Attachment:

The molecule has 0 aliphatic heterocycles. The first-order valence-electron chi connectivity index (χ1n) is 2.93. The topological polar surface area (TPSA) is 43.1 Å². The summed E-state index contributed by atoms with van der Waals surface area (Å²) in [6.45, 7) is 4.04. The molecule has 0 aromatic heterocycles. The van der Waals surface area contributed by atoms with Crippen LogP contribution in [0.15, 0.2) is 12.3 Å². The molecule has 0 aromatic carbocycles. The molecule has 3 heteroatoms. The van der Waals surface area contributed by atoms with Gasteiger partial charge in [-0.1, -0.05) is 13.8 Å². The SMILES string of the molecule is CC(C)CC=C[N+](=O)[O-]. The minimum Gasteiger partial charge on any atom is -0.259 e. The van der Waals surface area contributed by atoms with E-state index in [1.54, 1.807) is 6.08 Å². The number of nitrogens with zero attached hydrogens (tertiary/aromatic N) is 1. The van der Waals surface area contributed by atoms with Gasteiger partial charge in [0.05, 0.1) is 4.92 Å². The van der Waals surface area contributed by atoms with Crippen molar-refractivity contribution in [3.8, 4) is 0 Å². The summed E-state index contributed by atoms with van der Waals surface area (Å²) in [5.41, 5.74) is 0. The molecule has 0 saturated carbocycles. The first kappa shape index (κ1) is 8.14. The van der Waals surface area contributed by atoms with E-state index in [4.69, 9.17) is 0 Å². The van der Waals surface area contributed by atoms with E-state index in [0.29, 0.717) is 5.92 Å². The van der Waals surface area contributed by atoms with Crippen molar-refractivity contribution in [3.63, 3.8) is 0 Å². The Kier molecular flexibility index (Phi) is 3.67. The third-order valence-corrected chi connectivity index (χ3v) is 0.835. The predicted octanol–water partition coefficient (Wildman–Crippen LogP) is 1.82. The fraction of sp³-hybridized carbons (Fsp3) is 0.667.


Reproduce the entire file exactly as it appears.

The molecule has 0 aliphatic heterocycles. The first-order valence-electron chi connectivity index (χ1n) is 2.93. The topological polar surface area (TPSA) is 43.1 Å². The summed E-state index contributed by atoms with van der Waals surface area (Å²) in [6.45, 7) is 4.04. The molecule has 0 aromatic heterocycles. The van der Waals surface area contributed by atoms with Crippen LogP contribution in [0.15, 0.2) is 12.3 Å². The molecule has 0 aromatic carbocycles. The molecule has 3 heteroatoms. The van der Waals surface area contributed by atoms with Gasteiger partial charge in [-0.1, -0.05) is 13.8 Å². The SMILES string of the molecule is CC(C)CC=C[N+](=O)[O-]. The minimum Gasteiger partial charge on any atom is -0.259 e. The van der Waals surface area contributed by atoms with E-state index in [1.54, 1.807) is 6.08 Å². The number of nitrogens with zero attached hydrogens (tertiary/aromatic N) is 1. The van der Waals surface area contributed by atoms with Gasteiger partial charge in [0.05, 0.1) is 4.92 Å². The van der Waals surface area contributed by atoms with Crippen molar-refractivity contribution in [3.8, 4) is 0 Å². The summed E-state index contributed by atoms with van der Waals surface area (Å²) in [5.41, 5.74) is 0. The molecule has 0 saturated carbocycles. The first kappa shape index (κ1) is 8.14. The van der Waals surface area contributed by atoms with E-state index in [4.69, 9.17) is 0 Å². The van der Waals surface area contributed by atoms with E-state index in [0.29, 0.717) is 5.92 Å². The van der Waals surface area contributed by atoms with Crippen molar-refractivity contribution in [3.63, 3.8) is 0 Å². The Kier molecular flexibility index (Phi) is 3.67. The third-order valence-corrected chi connectivity index (χ3v) is 0.835. The predicted octanol–water partition coefficient (Wildman–Crippen LogP) is 1.82. The fraction of sp³-hybridized carbons (Fsp3) is 0.667.